Frothy: Indeed. Do you think the “false rape accusation” myth is the most difficult to challenge? Or are there others which are more difficult to challenge?
Katie Russell: Hmmm, it’s hard to pick one… I think some rape myths are more subtle and insidious than they used to be…
Whereas rape apologists’ arguments might once have been cruder and more overt, odious things like ‘well, she was dressed like a slut, she must’ve wanted it’ etc., I think rape cases so often hinge around consent now and the defense is often that the rapist believed the sex was consensual, so we get people talking about ‘misunderstandings’ and ‘miscommunication’ to excuse the rapist’s behaviour, and along with that suggestions that ‘if she’d only been a bit clearer about not wanting it’ etc… Which goes back to the education point and working with boys and girls at a good early age around respect, consent and healthy relationships e.g. why would you want to have sex with someone if you weren’t absolutely sure they wanted to have sex with you?
Frothy: That leads rather well onto the next question I have, from another admin : “If you could reword the law on sexual violence and rape, how would you define it? I’m thinking here of jurisdictions which have removed rape from the legal definition but instead work on categories of sexual violence.”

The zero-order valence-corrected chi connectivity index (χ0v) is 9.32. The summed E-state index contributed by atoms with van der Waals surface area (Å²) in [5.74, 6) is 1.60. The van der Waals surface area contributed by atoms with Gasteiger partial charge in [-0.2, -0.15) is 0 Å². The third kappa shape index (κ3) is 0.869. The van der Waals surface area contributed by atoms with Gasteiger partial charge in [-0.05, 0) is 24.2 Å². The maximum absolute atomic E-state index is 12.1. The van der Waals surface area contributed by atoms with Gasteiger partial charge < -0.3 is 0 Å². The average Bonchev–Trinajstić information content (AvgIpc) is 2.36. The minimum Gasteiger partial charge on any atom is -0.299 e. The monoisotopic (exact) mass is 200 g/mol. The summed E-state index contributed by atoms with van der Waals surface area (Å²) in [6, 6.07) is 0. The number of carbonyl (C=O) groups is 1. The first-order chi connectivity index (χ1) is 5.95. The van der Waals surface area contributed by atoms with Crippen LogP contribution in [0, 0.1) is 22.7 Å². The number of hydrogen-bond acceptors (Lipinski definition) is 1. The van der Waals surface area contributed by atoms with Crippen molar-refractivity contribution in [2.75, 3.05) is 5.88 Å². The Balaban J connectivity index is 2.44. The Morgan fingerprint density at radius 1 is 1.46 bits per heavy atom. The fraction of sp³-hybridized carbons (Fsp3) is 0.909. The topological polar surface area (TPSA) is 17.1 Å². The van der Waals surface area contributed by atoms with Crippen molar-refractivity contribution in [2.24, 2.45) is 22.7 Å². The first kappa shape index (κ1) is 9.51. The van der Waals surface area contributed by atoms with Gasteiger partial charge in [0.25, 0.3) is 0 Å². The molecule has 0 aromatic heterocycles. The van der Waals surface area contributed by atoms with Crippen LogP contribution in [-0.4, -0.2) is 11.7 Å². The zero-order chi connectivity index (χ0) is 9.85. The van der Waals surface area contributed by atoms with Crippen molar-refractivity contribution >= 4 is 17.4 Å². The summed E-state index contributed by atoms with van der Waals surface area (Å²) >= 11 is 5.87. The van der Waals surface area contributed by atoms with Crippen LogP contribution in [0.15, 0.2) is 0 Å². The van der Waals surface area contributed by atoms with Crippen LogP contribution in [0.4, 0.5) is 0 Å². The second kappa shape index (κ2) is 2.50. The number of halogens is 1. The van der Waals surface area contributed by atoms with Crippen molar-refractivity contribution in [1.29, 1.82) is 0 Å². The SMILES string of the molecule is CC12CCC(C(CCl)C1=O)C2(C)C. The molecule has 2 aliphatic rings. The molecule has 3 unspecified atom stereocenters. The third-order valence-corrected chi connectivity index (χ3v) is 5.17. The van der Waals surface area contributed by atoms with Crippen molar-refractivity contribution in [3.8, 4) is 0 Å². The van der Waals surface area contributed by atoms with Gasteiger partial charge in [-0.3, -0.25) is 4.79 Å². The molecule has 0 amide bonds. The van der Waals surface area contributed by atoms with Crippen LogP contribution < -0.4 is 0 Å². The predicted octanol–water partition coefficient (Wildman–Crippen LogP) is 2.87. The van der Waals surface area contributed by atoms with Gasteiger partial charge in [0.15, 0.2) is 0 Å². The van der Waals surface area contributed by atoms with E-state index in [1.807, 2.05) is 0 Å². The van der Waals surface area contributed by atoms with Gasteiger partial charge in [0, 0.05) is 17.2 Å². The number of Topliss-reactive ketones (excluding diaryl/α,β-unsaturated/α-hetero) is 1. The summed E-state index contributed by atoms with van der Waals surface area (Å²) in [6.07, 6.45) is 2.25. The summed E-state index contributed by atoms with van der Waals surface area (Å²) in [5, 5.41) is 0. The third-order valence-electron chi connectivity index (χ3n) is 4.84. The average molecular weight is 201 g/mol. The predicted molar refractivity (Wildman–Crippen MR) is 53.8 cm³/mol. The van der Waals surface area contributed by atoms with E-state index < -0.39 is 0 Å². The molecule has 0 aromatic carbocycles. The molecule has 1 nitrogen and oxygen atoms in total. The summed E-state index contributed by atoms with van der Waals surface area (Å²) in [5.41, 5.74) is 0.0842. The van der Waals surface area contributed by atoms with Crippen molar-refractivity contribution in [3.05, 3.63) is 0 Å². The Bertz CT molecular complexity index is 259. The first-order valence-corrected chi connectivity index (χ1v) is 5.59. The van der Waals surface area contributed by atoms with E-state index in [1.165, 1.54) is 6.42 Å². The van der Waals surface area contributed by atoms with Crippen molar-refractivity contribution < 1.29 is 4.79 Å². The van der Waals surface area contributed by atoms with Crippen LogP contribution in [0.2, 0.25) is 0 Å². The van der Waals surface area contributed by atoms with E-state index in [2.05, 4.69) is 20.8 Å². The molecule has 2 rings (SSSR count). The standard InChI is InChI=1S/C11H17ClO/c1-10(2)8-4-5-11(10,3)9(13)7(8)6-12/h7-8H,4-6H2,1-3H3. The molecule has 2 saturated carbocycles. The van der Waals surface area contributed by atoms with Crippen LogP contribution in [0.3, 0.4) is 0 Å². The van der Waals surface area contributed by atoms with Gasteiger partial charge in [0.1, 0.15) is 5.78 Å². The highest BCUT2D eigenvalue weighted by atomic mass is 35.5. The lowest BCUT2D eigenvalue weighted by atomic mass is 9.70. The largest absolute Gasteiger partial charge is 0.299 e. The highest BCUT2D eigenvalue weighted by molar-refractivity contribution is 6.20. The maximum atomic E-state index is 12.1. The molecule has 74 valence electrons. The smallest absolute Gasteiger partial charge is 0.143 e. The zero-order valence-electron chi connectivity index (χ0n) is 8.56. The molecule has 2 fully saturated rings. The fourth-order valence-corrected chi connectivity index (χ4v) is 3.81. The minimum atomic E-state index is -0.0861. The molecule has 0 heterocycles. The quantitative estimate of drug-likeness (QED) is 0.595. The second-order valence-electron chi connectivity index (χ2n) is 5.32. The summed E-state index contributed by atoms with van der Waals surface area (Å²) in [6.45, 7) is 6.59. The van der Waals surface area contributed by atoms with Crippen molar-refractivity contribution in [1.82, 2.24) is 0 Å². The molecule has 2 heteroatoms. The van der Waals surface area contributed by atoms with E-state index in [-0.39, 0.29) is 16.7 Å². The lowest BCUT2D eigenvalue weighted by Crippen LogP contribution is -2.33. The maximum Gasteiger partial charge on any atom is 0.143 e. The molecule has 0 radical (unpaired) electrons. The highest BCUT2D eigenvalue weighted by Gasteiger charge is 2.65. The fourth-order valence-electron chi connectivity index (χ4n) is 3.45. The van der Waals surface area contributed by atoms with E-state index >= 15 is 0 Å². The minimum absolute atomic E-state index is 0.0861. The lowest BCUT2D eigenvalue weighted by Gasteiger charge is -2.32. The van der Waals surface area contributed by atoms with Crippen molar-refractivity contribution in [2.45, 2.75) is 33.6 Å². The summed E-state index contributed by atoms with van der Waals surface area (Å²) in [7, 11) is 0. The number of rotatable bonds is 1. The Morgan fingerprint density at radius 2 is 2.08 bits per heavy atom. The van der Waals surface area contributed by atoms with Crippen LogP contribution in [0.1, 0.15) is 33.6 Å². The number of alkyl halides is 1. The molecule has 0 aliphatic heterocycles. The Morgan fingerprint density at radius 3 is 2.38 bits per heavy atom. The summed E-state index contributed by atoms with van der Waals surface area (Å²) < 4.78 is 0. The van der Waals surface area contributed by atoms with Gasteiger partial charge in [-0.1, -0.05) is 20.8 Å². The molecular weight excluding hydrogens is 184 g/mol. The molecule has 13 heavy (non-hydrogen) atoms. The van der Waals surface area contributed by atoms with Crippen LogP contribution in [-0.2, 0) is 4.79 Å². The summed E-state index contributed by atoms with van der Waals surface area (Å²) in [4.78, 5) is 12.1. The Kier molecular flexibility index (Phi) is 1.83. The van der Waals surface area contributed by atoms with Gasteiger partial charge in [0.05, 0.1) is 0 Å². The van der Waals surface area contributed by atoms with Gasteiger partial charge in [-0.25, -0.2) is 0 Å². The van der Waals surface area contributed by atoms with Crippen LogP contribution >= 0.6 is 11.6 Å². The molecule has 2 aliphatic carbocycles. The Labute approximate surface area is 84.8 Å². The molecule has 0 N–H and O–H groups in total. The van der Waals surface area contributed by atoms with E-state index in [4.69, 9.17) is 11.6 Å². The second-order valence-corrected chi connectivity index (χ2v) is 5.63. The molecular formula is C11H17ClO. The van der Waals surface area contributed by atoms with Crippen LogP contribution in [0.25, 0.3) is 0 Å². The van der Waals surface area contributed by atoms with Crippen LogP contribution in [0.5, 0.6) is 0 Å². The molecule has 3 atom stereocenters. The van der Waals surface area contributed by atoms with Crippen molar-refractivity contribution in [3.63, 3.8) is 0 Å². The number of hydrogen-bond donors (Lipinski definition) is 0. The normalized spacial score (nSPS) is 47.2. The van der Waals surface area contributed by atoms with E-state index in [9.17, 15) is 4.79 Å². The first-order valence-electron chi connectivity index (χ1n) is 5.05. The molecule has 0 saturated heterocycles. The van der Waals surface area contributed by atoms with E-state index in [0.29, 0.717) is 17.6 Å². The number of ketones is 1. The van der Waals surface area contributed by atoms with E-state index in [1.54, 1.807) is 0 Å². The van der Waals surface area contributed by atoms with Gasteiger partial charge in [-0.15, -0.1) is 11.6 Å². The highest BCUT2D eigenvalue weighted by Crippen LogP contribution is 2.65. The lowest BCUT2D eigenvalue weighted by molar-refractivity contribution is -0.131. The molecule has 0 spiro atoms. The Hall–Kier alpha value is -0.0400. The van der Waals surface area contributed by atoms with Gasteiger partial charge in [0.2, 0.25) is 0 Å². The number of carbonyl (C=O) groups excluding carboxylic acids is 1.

Katie Russell: I actually think the Sexual Offences Act 2003 is quite well-worded and good and clear on definitions of consent but, as mentioned, has sadly not always been properly applied, even by judges at sentencing and so on… I think what this question is particularly referring to though, is the idea of getting rid of the term ‘rape’ because of the stigma i.e. juries are reluctant to convict of rape because it seems so ‘harsh’ to label someone a rapist and therefore using different categories and definitions might improve conviction rates. We would not be in favour of that though, because justice for survivors isn’t just about seeing the perpetrator go to jail. Often it’s about being believed, respected, vindicated and having your experiences ‘validated’… I’m not convinced that every woman would prefer to see her rapist convicted of some watered down offence than tried and found not guilty of rape, in fact… If anything, my own personal definition of rape might be a little wider than the statutory one, to encompass penetration with body parts and objects other than the penis (the latter is currently separately categorised as ‘sexual assault by penetration’). I completely understand and appreciate that such measure would be well-intentioned to improve conviction rates, but I’d rather see more widespread education and awareness-raising around the current law than avoidance of the word ‘rape’. I hope I’ve understood the question properly?